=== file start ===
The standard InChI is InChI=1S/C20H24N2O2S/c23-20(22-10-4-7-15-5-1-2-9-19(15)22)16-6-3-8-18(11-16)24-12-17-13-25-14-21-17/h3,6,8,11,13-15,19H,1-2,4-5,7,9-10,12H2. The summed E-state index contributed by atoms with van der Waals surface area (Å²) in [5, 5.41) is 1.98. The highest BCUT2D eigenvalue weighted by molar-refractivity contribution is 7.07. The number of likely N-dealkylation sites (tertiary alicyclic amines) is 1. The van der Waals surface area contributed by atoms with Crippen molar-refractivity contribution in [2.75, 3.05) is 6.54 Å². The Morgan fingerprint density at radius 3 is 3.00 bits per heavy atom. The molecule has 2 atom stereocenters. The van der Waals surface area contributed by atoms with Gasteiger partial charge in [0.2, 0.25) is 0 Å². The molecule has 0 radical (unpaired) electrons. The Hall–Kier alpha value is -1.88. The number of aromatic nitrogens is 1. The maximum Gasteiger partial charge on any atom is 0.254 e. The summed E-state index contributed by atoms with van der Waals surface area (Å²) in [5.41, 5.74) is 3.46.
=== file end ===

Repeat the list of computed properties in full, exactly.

The standard InChI is InChI=1S/C20H24N2O2S/c23-20(22-10-4-7-15-5-1-2-9-19(15)22)16-6-3-8-18(11-16)24-12-17-13-25-14-21-17/h3,6,8,11,13-15,19H,1-2,4-5,7,9-10,12H2. The summed E-state index contributed by atoms with van der Waals surface area (Å²) in [5, 5.41) is 1.98. The highest BCUT2D eigenvalue weighted by molar-refractivity contribution is 7.07. The number of likely N-dealkylation sites (tertiary alicyclic amines) is 1. The van der Waals surface area contributed by atoms with Crippen molar-refractivity contribution in [2.75, 3.05) is 6.54 Å². The Morgan fingerprint density at radius 3 is 3.00 bits per heavy atom. The molecule has 2 atom stereocenters. The van der Waals surface area contributed by atoms with Gasteiger partial charge in [0.2, 0.25) is 0 Å². The molecule has 0 radical (unpaired) electrons. The Hall–Kier alpha value is -1.88. The number of aromatic nitrogens is 1. The maximum Gasteiger partial charge on any atom is 0.254 e. The summed E-state index contributed by atoms with van der Waals surface area (Å²) in [5.41, 5.74) is 3.46.